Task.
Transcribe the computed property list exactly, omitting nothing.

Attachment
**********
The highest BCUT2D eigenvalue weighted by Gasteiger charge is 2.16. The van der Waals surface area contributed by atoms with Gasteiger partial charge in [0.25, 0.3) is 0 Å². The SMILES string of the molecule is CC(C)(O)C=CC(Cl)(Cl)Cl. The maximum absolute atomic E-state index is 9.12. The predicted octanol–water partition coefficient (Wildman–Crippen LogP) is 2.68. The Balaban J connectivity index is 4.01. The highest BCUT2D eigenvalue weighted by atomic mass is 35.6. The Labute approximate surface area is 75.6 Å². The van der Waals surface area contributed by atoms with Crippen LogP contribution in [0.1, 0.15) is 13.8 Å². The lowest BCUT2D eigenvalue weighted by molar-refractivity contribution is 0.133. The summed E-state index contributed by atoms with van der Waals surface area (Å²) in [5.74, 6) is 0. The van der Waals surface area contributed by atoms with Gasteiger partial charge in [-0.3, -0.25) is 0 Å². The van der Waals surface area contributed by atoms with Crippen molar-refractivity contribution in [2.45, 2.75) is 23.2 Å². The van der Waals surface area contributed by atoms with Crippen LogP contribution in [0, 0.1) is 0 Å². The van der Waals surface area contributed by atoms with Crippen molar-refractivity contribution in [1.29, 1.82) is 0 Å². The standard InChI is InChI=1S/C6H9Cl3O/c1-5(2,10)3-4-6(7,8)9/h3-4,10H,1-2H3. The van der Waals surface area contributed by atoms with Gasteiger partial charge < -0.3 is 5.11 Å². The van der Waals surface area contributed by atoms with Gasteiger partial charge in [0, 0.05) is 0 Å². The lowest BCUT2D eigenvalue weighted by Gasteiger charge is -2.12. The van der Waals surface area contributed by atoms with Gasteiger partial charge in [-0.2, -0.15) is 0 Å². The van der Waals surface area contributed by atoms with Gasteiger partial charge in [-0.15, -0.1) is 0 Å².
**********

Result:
The highest BCUT2D eigenvalue weighted by Gasteiger charge is 2.16. The van der Waals surface area contributed by atoms with Gasteiger partial charge in [0.25, 0.3) is 0 Å². The SMILES string of the molecule is CC(C)(O)C=CC(Cl)(Cl)Cl. The maximum absolute atomic E-state index is 9.12. The predicted octanol–water partition coefficient (Wildman–Crippen LogP) is 2.68. The Balaban J connectivity index is 4.01. The highest BCUT2D eigenvalue weighted by atomic mass is 35.6. The Labute approximate surface area is 75.6 Å². The van der Waals surface area contributed by atoms with Crippen LogP contribution in [0.1, 0.15) is 13.8 Å². The lowest BCUT2D eigenvalue weighted by molar-refractivity contribution is 0.133. The summed E-state index contributed by atoms with van der Waals surface area (Å²) in [5.74, 6) is 0. The van der Waals surface area contributed by atoms with Gasteiger partial charge in [-0.3, -0.25) is 0 Å². The van der Waals surface area contributed by atoms with Crippen molar-refractivity contribution in [2.45, 2.75) is 23.2 Å². The van der Waals surface area contributed by atoms with Crippen LogP contribution in [0, 0.1) is 0 Å². The van der Waals surface area contributed by atoms with Crippen molar-refractivity contribution in [1.29, 1.82) is 0 Å². The standard InChI is InChI=1S/C6H9Cl3O/c1-5(2,10)3-4-6(7,8)9/h3-4,10H,1-2H3. The van der Waals surface area contributed by atoms with Gasteiger partial charge < -0.3 is 5.11 Å². The van der Waals surface area contributed by atoms with Gasteiger partial charge in [0, 0.05) is 0 Å². The lowest BCUT2D eigenvalue weighted by Gasteiger charge is -2.12. The van der Waals surface area contributed by atoms with Gasteiger partial charge in [-0.2, -0.15) is 0 Å². The van der Waals surface area contributed by atoms with Gasteiger partial charge in [-0.15, -0.1) is 0 Å².